Brighton, N.Y. – The family moved into 44 Meadow Drive last March. The ranch house, which had been vacant for two years, sits at the end of a cul de sac of modest single-family homes.
“They mixed with us at first. They talked of the children being enrolled in our schools,” said neighbor Meg Northrop. “Why would we doubt that?”
Doubts set in when neighbors didn’t see any record of a sale in the newspaper.
“We couldn’t figure out who they bought it from and how they bought it,” said Northrop.
“They would show up, drop off a bunch of stuff and then we wouldn’t see them for days,” said neighbor Ann Vitale.
Neighbors contacted the home’s owner, William Good. He stopped paying his mortgage after he moved out. Good didn’t think he owned the property anymore, but neighbors discovered the bank had not started foreclosure proceedings. That meant Good was still in control of the property. He told neighbors he did not authorize anyone to live there.
Neighbors called police to report the family was trespassing. Police took a report, but did not make any arrests. Because the family had been living in the house for some time and claimed rights to the property, they were considered squatters under the law and had to be evicted in civil court. Good gave the neighbors permission to hire a lawyer to represent him in an eviction proceeding.
“You don’t want this in your neighborhood,” said Meg Northrop.
“I can understand if somebody needs a place to live but I think there’s other ways to do it,” said Rob Northrop.
Santashia Reed and her fiancé, Christopher Newton, moved into 44 Meadow Dr. with four of Reed’s children.
“This has nothing to do with squatting. This is pure discrimination,” said Reed.
Reed and Newton believe the neighbors targeted them because they’re black. They said the neighbors called them the “N” word and sent them racist messages.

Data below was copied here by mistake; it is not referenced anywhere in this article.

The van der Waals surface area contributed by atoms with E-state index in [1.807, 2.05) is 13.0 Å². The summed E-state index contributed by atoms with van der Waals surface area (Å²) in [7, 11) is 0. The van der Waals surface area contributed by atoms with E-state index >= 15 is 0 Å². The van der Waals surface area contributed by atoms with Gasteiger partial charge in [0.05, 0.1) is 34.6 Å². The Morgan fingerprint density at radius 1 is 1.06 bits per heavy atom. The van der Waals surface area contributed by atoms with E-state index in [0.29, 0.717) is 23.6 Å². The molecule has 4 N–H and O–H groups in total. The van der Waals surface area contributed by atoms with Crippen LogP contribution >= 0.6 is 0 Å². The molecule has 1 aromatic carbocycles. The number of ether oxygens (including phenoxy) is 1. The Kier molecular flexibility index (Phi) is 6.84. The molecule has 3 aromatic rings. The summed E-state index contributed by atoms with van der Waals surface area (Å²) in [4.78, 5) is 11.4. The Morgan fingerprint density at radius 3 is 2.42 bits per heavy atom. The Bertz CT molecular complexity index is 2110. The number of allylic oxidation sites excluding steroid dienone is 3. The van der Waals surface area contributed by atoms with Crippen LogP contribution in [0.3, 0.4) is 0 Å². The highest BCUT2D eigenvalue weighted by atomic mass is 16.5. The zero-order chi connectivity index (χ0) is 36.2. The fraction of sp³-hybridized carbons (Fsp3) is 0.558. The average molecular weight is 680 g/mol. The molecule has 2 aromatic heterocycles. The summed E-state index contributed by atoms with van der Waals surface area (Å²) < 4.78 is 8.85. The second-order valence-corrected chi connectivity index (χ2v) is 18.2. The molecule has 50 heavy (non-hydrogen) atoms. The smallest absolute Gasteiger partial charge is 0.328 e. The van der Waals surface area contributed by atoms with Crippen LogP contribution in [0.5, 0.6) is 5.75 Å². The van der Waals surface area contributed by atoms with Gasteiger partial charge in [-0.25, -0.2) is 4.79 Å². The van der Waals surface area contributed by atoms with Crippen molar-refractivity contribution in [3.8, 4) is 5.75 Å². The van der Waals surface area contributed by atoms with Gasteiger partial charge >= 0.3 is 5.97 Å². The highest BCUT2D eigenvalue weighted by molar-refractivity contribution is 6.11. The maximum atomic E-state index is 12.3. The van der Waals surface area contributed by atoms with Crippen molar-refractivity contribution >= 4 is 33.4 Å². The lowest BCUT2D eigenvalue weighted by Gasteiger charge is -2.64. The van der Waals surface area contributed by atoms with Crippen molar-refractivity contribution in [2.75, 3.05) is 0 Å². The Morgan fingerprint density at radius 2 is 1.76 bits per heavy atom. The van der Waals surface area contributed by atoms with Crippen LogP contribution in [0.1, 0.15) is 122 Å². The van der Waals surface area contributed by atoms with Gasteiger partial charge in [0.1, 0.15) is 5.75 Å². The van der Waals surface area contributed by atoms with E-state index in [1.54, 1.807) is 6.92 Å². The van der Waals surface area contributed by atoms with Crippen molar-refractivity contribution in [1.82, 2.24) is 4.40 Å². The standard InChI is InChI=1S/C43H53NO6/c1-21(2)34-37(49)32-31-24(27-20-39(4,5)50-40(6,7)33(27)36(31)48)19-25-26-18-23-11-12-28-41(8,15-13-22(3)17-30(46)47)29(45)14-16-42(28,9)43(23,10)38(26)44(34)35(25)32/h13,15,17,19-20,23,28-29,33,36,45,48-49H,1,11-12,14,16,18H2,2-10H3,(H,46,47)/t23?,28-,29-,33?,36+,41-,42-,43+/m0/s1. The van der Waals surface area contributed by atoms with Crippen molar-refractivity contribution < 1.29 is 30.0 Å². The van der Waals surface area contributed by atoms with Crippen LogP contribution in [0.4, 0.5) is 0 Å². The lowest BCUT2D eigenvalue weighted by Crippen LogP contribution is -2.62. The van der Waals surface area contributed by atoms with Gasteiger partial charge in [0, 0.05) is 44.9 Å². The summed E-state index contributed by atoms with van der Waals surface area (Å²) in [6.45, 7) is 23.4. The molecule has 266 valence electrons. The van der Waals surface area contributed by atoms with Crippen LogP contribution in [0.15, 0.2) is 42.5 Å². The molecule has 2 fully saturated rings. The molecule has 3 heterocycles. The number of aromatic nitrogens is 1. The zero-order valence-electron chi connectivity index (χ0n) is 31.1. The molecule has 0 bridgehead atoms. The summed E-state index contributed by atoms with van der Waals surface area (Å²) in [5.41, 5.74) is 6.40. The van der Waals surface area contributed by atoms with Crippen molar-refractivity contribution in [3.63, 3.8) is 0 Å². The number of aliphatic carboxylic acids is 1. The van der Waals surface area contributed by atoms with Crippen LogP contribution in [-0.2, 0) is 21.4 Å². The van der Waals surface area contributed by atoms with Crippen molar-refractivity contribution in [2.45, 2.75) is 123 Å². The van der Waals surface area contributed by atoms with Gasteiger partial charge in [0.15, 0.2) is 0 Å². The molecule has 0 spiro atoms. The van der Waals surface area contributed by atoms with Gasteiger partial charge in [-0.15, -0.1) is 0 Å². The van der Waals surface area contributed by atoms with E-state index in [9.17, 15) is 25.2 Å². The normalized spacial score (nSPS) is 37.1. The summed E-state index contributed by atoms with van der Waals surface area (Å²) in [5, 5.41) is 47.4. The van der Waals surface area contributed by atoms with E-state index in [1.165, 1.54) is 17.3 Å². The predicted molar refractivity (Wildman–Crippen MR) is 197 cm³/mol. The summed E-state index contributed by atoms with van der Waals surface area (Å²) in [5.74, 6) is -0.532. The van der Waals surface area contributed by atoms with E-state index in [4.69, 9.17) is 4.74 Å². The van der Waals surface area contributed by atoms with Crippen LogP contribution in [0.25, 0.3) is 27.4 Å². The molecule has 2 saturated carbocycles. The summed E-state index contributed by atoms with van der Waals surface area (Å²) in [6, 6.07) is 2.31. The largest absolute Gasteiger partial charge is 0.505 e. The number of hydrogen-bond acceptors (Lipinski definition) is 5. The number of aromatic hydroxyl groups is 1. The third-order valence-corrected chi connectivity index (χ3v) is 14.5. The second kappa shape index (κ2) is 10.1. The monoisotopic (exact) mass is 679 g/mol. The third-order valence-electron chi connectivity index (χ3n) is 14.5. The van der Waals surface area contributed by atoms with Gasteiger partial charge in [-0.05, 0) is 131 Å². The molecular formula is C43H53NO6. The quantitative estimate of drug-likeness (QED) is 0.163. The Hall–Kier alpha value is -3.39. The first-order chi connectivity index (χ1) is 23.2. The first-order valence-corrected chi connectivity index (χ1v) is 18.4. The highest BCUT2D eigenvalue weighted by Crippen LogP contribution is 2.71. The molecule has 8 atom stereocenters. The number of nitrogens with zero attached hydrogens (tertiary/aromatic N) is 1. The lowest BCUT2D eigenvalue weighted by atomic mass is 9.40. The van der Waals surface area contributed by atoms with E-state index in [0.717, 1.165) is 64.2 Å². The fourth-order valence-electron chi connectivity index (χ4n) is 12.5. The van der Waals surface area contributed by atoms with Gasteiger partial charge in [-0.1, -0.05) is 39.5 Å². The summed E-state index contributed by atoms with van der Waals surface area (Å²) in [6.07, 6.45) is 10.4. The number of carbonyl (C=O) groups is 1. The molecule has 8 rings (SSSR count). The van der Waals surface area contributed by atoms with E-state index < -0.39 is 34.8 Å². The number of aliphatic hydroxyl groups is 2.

“We’re honest people. I’ve never been in trouble before,” said Reed. “It’s just unfortunate that I was born the wrong skin color.”
Newton said he found the house by driving around. He knew it was vacant and researched its ownership. Newton said he called Good, who told him he didn’t want anything to do with the property. Newton said he contacted the bank holding the mortgage, which told him it couldn’t sell him the house because it had not started the foreclosure. Newton said he went back to Good, who gave him the keys and permission to move in. Newton said he had an understanding with the bank and Good he would buy the house when the bank took possession.
Why would Good give away his house?
“He had already lost it,” said Newton.
Newton admitted he put no money down, had nothing in writing and paid no taxes on the property.
“Based on my conversation with Mr. Good and with the bank, and seeing his interest in the property was basically nonexistent, there was no problem with it,” said Newton. “Had the neighbors just been neighbors, this conversation wouldn’t be happening.”
Newton served more than 10 years in state prison for robbery, burglary, criminal possession of a forged instrument and escape. Reed and Newton expressed anger Newton’s parole was violated after neighbors contacted police.
13WHAM News contacted Good. He said he’d never met Reed and Newton or gave them permission to move into his house. “That’s something they made up,” Good said. “They did their homework.”
“They were pure squatters,” said Samuel Dispenza, Good’s attorney.
The court proceeding took several months. After considering evidence, including testimony from Reed and Good, a Brighton Town judge ordered the family evicted.
Sheriff’s deputies served the notice on Tuesday. The neighbors paid for a moving truck, locksmith and deputies, all required for an eviction.
The family had moved out the night before. The house was in shambles. Appliances were removed. There was a hole in the living room floor. Clothes and mattresses were scattered in rooms. Reed and Newton said they removed items they installed in the house.
An enclosure company secured the house. There was nothing to store except two bicycles that had been left in the backyard.
“That house is vacant today,” said Newton. “That house is going to bring down your housing value.”
The neighbors deny racism played a role in their eviction effort, which cost them about $4,000.
“Probably the most surprising thing was how quickly someone’s rights go to being civil from criminal,” said Ron Northrop.
“We pay our taxes. We maintain our homes. We look out for each other. We care,” said Vitale. “They just never did any of those things.”